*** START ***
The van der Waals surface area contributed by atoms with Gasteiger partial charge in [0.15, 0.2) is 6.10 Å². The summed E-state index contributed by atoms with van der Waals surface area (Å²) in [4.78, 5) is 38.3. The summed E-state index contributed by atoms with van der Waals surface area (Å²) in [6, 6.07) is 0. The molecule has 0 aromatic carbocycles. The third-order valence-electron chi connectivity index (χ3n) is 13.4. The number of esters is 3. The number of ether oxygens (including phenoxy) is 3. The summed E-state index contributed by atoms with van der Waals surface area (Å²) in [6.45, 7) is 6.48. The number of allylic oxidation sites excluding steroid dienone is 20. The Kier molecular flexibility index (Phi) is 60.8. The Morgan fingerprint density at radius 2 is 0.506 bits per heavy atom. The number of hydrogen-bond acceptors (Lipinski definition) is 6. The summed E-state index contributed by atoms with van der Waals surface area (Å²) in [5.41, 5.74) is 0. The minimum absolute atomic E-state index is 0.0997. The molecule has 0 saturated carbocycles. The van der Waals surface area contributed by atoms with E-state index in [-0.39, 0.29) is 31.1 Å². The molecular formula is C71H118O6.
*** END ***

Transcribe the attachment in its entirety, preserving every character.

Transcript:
The van der Waals surface area contributed by atoms with Gasteiger partial charge in [0.15, 0.2) is 6.10 Å². The summed E-state index contributed by atoms with van der Waals surface area (Å²) in [4.78, 5) is 38.3. The summed E-state index contributed by atoms with van der Waals surface area (Å²) in [6, 6.07) is 0. The molecule has 0 aromatic carbocycles. The third-order valence-electron chi connectivity index (χ3n) is 13.4. The number of esters is 3. The number of ether oxygens (including phenoxy) is 3. The summed E-state index contributed by atoms with van der Waals surface area (Å²) in [6.45, 7) is 6.48. The number of allylic oxidation sites excluding steroid dienone is 20. The Kier molecular flexibility index (Phi) is 60.8. The Morgan fingerprint density at radius 2 is 0.506 bits per heavy atom. The number of hydrogen-bond acceptors (Lipinski definition) is 6. The summed E-state index contributed by atoms with van der Waals surface area (Å²) in [5.41, 5.74) is 0. The minimum absolute atomic E-state index is 0.0997. The molecule has 0 saturated carbocycles. The van der Waals surface area contributed by atoms with E-state index in [-0.39, 0.29) is 31.1 Å². The molecular formula is C71H118O6.